author = "Barnes, {Elizabeth A.} and John Hanson and Neumann, {Catherine M.} and Nekolaichuk, {Cheryl L.} and Eduardo Bruera",
    year = "2000",
    month = "1",
    day = "1",
    doi = "10.1200/JCO.2000.18.15.2902",
    language = "English (US)",
    volume = "18",
    pages = "2902--2907",
    journal = "Journal of Clinical Oncology",
    issn = "0732-183X",
    publisher = "American Society of Clinical Oncology",
    number = "15",

    }

    TY - JOUR

    T1 - Communication between primary care physicians and radiation oncologists regarding patients with cancer treated with palliative radiotherapy

    AU - Barnes, Elizabeth A.

    AU - Hanson, John

    AU - Neumann, Catherine M.

    AU - Nekolaichuk, Cheryl L.

    AU - Bruera, Eduardo

    PY - 2000/1/1

    Y1 - 2000/1/1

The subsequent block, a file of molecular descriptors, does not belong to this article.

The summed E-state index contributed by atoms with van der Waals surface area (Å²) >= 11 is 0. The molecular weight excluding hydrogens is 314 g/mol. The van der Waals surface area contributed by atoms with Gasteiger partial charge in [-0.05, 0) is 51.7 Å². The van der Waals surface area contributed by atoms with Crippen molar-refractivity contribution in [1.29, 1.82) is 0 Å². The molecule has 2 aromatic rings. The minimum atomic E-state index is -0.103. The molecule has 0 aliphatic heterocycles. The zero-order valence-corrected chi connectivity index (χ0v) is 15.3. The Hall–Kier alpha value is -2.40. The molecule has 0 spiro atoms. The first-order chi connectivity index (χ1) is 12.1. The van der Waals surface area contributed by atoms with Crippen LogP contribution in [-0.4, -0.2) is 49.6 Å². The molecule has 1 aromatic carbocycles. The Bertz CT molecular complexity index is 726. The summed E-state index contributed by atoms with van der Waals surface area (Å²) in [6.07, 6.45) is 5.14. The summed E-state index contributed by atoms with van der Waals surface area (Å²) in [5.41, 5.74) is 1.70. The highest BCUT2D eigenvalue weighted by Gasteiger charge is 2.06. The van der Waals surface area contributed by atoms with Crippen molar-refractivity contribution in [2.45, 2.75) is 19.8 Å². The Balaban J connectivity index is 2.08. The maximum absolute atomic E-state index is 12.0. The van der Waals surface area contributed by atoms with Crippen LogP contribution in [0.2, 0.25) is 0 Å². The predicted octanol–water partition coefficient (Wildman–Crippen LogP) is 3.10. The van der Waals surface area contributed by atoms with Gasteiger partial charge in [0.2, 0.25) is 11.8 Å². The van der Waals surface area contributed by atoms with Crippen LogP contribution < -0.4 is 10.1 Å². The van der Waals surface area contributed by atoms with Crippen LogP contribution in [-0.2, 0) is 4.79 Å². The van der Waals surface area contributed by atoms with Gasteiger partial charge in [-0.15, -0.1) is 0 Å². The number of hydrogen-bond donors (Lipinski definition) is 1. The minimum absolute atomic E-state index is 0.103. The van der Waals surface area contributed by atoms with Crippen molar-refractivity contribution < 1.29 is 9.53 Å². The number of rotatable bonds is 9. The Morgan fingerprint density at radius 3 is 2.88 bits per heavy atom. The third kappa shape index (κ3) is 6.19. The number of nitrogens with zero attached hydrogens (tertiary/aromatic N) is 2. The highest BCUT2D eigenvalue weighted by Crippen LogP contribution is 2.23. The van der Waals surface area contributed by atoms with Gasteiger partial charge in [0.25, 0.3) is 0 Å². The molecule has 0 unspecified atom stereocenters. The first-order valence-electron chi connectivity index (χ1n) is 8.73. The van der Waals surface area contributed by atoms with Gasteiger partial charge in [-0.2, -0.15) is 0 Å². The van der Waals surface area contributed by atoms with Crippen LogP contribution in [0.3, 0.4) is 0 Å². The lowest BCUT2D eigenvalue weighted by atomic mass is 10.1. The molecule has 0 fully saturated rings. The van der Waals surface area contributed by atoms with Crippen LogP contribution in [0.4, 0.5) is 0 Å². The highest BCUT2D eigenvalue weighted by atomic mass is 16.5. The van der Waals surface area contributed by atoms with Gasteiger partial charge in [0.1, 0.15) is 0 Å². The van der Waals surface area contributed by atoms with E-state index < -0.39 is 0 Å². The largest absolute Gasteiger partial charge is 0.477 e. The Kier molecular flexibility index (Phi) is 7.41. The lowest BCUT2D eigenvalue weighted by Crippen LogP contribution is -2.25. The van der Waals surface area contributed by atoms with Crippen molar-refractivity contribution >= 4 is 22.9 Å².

N2 - Purpose: The purpose of this study was to assess the satisfaction and information needs of primary care physicians (PCPs) regarding communication with radiation oncologists (ROs), with respect to patients who receive palliative radiotherapy (RT). A selected objective was to evaluate the agreement between PCPs' expectations and the content of the RO letter sent after completion of RT. PCPs' knowledge of the role of palliative RT and their awareness of available patient support services were also determined. Methods: The PCPs of patients discharged from the Cross Cancer Institute after receiving palliative RT were surveyed using a mail-out questionnare. Questions regarding communication, RT knowledge, and awareness of support services were asked. The corresponding RO letter was reviewed. Results: A total of 148 PCPs were identified and were mailed questionnaires, with 114 (77%) responding. Overall, 80% (87 of 109) of PCPs found the RO letter to be useful in patient management. However, there was poor (< 53%) agreement between PCPs' expectations and the actual content of the RO letter. Knowledge of the indications and effectiveness of palliative RT was limited, with PCPs obtaining a median score of 4 of a possible 8. Only 27% (31 of 114) of PCPs were aware of all five of the patient support services listed. Conclusion: Results show that although the majority of PCPs found the RO letter useful, they believed that the letter lacked important information while containing unnecessary details. Communication between PCPs and ROs needs improvement, especially considering that PCPs seem to have limited knowledge of palliative RT. (C) 2000 by American Society of Clinical Oncology.